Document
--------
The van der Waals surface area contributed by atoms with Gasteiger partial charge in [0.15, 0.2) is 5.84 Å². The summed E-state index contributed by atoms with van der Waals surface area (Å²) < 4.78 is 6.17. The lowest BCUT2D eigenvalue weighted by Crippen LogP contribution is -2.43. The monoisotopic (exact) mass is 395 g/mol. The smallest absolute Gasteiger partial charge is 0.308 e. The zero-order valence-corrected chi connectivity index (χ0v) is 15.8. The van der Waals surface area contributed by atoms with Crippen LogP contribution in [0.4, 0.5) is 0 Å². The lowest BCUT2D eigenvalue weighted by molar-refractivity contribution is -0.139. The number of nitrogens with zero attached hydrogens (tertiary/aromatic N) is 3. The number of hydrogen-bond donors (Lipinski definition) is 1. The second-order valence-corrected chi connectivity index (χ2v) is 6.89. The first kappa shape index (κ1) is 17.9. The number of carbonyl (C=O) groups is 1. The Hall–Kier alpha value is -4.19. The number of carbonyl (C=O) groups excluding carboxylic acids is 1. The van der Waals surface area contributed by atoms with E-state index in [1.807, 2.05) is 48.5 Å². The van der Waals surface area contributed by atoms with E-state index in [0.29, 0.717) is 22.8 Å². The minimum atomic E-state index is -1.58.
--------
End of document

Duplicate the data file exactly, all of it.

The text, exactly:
The van der Waals surface area contributed by atoms with Gasteiger partial charge in [0.15, 0.2) is 5.84 Å². The summed E-state index contributed by atoms with van der Waals surface area (Å²) < 4.78 is 6.17. The lowest BCUT2D eigenvalue weighted by Crippen LogP contribution is -2.43. The monoisotopic (exact) mass is 395 g/mol. The smallest absolute Gasteiger partial charge is 0.308 e. The zero-order valence-corrected chi connectivity index (χ0v) is 15.8. The van der Waals surface area contributed by atoms with Crippen LogP contribution in [0.4, 0.5) is 0 Å². The lowest BCUT2D eigenvalue weighted by molar-refractivity contribution is -0.139. The number of nitrogens with zero attached hydrogens (tertiary/aromatic N) is 3. The number of hydrogen-bond donors (Lipinski definition) is 1. The second-order valence-corrected chi connectivity index (χ2v) is 6.89. The first kappa shape index (κ1) is 17.9. The number of carbonyl (C=O) groups is 1. The Hall–Kier alpha value is -4.19. The number of carbonyl (C=O) groups excluding carboxylic acids is 1. The van der Waals surface area contributed by atoms with E-state index in [1.807, 2.05) is 48.5 Å². The van der Waals surface area contributed by atoms with E-state index in [0.29, 0.717) is 22.8 Å². The minimum atomic E-state index is -1.58.